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  1. #1
    VP70TK is offline Junior Member
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    Question 9mm Overpenetration ?

    Hi all. A friend of mine (who shoots alot - even competition shooting with a .45), told me to avoid a 9mm handgun for CCW/ home defense. He says that due to the small diameter bullet and high velocities there is great chance of overpenetration, thereby endangering others. He recommends a .380 for CCW and a .45 for home defense.
    Any thoughts about the overpenetration of the 9mm round ? I don't want to endanger family members if I have to use it for home defense.
    Thanks

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  3. #2
    Todd is offline Banned
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    If you're concerned with over-penetration on a person, I don't see an issue at all if you are using HP ammo. If you're concerned with over-penetration of a wall in your house if you miss, any ammo that is designed to poke holes in humans will blow through drywall like it's not even there, irregardless of the caliber. That's why practice is essential.

  4. #3
    twomode is offline Member
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    Along that line of thought, one of my research resources was a Fayetteville cop. We were talking and he had mentioned the fact that most confrontations would involve not that much distance between himself and his assailant. He's currently carrying a glock 45, but would rather use a shotgun for defense once he's certified. The main reason being where the round ends up if he misses his target. I hadn't even thought that far ahead.

  5. #4
    James NM's Avatar
    James NM is offline Senior Member
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    Two suggestions: Suggest you use a good quality SD HP (eg Ranger T, Gold Dot, HST). Also suggest you not pay too much attention to advice from your shooting buddy.

    A good quality 9mm HP is no more susceptible to over penetration than any other SD pistol round.

    Never heard anyone call the 9mm a "small diameter" bullet. Or" high velocity" for that matter. The 9mm is about the same diameter as the 357 Magnum, and never heard anyone call the 357 Mag "small diameter" either. While the standard SD bullet weight for the 9mm is about the same as the 357 (124gr vs 125gr), the velocities are quite different. A 357 is a high velocity pistol round, a 9mm is not.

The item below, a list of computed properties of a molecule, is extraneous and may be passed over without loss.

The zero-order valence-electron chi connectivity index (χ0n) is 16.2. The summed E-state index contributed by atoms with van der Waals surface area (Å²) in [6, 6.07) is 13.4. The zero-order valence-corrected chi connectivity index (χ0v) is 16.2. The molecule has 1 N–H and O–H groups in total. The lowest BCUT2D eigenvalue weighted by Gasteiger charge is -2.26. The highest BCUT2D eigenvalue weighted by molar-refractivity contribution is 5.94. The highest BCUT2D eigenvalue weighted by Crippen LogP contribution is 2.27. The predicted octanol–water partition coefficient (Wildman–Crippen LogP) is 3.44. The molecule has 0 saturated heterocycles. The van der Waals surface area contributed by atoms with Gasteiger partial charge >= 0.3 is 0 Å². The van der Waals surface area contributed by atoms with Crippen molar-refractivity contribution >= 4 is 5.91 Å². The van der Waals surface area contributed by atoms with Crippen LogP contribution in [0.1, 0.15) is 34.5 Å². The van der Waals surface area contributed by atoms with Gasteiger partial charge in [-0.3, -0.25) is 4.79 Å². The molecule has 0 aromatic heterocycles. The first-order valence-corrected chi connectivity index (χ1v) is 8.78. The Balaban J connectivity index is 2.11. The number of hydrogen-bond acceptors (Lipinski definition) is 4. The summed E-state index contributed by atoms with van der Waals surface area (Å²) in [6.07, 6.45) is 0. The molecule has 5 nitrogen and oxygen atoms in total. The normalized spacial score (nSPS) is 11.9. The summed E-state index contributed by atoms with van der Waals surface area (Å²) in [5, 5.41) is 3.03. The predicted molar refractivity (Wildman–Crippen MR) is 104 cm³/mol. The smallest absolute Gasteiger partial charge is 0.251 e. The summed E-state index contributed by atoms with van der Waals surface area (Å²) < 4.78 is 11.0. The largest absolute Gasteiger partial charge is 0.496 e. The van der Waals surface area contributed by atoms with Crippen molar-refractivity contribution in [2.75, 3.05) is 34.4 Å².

6. #5
    VP70TK is offline Junior Member
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    Thanks all for the replies. I was thinking along the same lines as the rest of you. Just wanted a second opinion.
    Now I just have to decide between 9mm and .45. Any opinions on this considering the same pistol chambered for either caliber? Meaning XD9 vs. XD45, FNP9 vs. FNP45, P250 9mm vs. .45. Concerned with mussle flip/ follow-up shots. I've shot my son's XD40 and it's kind of hard to do quick follow-up shots(double taps) with it due to the mussle flip. I assume this a characteristic of the .40 S&W round, not realy a gun related occurance.
    Thanks again

  7. #6
    PhilR. is offline Member
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    Actually, it is partially gun-related. A heavier gun has less flip, and a lighter gun has more. Muzzle flip is part of shooting, and can be dealt with.

    Neither caliber has anything wrong (and BTW - your information source is a parrot - don't you be a parrot too). Both will do the job if you put it where it needs to be, and neither will do the job if you don't.

    Although I have three .45's, none are used for defense purposes. My home defense handguns are all 9mm, and my personal carry handguns are mostly 9mm. 9mm has the advantage of larger capacity, low recoil (subjective, of course), cheaper to shoot which allows more shooting, and easier to find locally if I need to.

    If you are like most people and thing that more equals better, then get a larger bullet if it makes you feel better.


    btw - what's a "mussle"? Is that like a mussel, or a muscle, or perhaps a muzzle?......

  8. #7
    VP70TK is offline Junior Member
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    HAHAHA
    PhilR., you're right. That would be muzzle not mussle. I was in the process of trying not to burn dinner at the time
    O.k. So 9mm or .45ACP won't be a problem with overpenetration if put on target. Any insight on the differences in shooting the different calibers of the same gun ?

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